Barring last minute action by Congress, physicians were set to receive a 21-percent reduction in Medicare payments as of March 1.
Yes, you've heard this story before, every year for the past nine years, in fact. You only have to change the percentage of threatened cut; the actual story never changes—cuts are threatened, forces are marshaled, letters are dashed off, Congress eventually sticks its head in the sand, approves a temporary fix and life goes back to normal.
Complicating this latest round in the perennial sustainable growth rate dance is the fact this year's fix was part of a much larger and more newsworthy Senate jobs bill. Already operating on an expiring two-month extension from the January 1 deadline, Senate Majority Leader Harry Reid took the courageous step of proposing a (wait for it) … one-month extension of the proposed freeze on Medicare cuts. Enter retiring nutjob—pardon me, I meant Senator—Jim Bunning, who conducted his own version of a filibuster, drew a line in the sand saying he'd had enough of this deficit spending stuff. And so it goes. No extension of unemployment benefits, 2,000 federal employees furloughed, and a 21-percent cut in physician payment, because the gentleman from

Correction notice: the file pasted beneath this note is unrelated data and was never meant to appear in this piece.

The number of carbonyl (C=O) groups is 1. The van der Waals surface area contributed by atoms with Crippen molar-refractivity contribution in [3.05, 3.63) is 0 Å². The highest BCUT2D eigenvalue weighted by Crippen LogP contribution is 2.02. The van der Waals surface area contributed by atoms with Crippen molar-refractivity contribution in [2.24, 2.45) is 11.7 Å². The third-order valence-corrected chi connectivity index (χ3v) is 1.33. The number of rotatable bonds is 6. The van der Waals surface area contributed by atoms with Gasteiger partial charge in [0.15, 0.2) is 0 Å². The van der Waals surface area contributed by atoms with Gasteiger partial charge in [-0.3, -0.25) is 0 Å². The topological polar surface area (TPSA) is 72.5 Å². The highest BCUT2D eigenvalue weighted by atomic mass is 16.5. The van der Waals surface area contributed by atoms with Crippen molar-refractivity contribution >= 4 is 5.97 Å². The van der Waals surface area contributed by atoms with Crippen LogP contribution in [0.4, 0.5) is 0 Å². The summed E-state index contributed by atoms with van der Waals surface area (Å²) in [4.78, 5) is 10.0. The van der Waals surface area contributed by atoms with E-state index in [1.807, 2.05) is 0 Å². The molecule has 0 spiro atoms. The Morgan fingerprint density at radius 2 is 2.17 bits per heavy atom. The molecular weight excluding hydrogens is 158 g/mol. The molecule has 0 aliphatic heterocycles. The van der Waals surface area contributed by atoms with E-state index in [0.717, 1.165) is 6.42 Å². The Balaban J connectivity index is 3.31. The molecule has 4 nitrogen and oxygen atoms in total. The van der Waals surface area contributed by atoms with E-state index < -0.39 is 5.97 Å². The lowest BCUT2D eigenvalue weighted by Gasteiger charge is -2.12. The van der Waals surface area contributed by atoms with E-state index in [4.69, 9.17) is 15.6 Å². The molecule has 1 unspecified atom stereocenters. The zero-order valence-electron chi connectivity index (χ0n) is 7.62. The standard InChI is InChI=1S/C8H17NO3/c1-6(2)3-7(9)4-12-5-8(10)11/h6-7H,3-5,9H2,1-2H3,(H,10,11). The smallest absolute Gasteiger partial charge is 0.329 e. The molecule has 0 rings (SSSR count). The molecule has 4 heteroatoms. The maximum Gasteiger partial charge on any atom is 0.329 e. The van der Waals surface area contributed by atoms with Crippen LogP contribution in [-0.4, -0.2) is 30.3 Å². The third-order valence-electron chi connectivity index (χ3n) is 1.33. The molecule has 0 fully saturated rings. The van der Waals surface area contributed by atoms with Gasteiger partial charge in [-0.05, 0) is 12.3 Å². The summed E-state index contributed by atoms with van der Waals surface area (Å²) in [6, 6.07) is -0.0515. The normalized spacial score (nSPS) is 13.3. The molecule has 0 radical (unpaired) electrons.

Meanwhile, ASCRS, the AAO, the AMA, and every other self-respecting acronym in medicine is urging its members to contact Congress and providing them with instructions and background on the implications of changing their Medicare participation status.
You'll have only a few more days to do this, by the way. March 18 is the deadline.
As usual, by that date, the issue will likely have faded from the headlines, with the customary temporary fix imposed and no one really any the worse for wear. If that happens, none of your Medicare patients will be any wiser about what an SGR is and how the government treats the physicians it pays to provide their medical care. Maybe it's time to enlist them in the battle to put an end to the SGR.
In truth, none of the options available to physicians in terms of participation, non-participation or private contracting is very appealing. But in a time when we are seeing patients take more of a role and having a greater say in their own medical care, it would be well worth the expense to put some dollars against a public education campaign to teach these patients/voters/constituents how the payment system works—or doesn't.